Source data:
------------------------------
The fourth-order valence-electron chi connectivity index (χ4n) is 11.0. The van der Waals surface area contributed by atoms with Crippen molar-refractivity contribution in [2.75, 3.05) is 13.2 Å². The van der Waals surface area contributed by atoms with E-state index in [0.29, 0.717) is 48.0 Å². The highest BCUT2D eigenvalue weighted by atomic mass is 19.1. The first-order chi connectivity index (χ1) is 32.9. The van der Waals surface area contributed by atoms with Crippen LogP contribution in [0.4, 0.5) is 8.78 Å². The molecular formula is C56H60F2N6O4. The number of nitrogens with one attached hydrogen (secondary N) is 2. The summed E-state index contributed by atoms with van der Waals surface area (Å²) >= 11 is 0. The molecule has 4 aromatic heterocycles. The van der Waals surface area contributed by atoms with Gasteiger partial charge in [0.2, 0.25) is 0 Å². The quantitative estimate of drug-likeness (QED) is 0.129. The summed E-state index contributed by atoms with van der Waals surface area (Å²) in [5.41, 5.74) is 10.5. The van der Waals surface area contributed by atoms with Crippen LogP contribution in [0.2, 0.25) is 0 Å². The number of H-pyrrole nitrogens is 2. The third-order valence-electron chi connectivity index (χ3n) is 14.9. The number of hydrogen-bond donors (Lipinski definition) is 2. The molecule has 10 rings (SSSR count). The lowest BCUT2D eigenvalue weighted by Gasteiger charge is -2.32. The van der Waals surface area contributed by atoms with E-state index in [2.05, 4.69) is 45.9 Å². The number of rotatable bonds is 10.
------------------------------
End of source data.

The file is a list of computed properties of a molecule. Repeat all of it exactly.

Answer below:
The fourth-order valence-electron chi connectivity index (χ4n) is 11.0. The van der Waals surface area contributed by atoms with Crippen molar-refractivity contribution in [2.75, 3.05) is 13.2 Å². The van der Waals surface area contributed by atoms with E-state index in [0.29, 0.717) is 48.0 Å². The highest BCUT2D eigenvalue weighted by atomic mass is 19.1. The first-order chi connectivity index (χ1) is 32.9. The van der Waals surface area contributed by atoms with Crippen LogP contribution in [0.4, 0.5) is 8.78 Å². The molecular formula is C56H60F2N6O4. The number of nitrogens with one attached hydrogen (secondary N) is 2. The summed E-state index contributed by atoms with van der Waals surface area (Å²) >= 11 is 0. The molecule has 4 aromatic heterocycles. The van der Waals surface area contributed by atoms with Gasteiger partial charge in [0.2, 0.25) is 0 Å². The quantitative estimate of drug-likeness (QED) is 0.129. The summed E-state index contributed by atoms with van der Waals surface area (Å²) in [5.41, 5.74) is 10.5. The van der Waals surface area contributed by atoms with Crippen LogP contribution in [0.2, 0.25) is 0 Å². The number of H-pyrrole nitrogens is 2. The third-order valence-electron chi connectivity index (χ3n) is 14.9. The number of hydrogen-bond donors (Lipinski definition) is 2. The molecule has 10 rings (SSSR count). The lowest BCUT2D eigenvalue weighted by Gasteiger charge is -2.32. The van der Waals surface area contributed by atoms with E-state index in [2.05, 4.69) is 45.9 Å². The number of rotatable bonds is 10.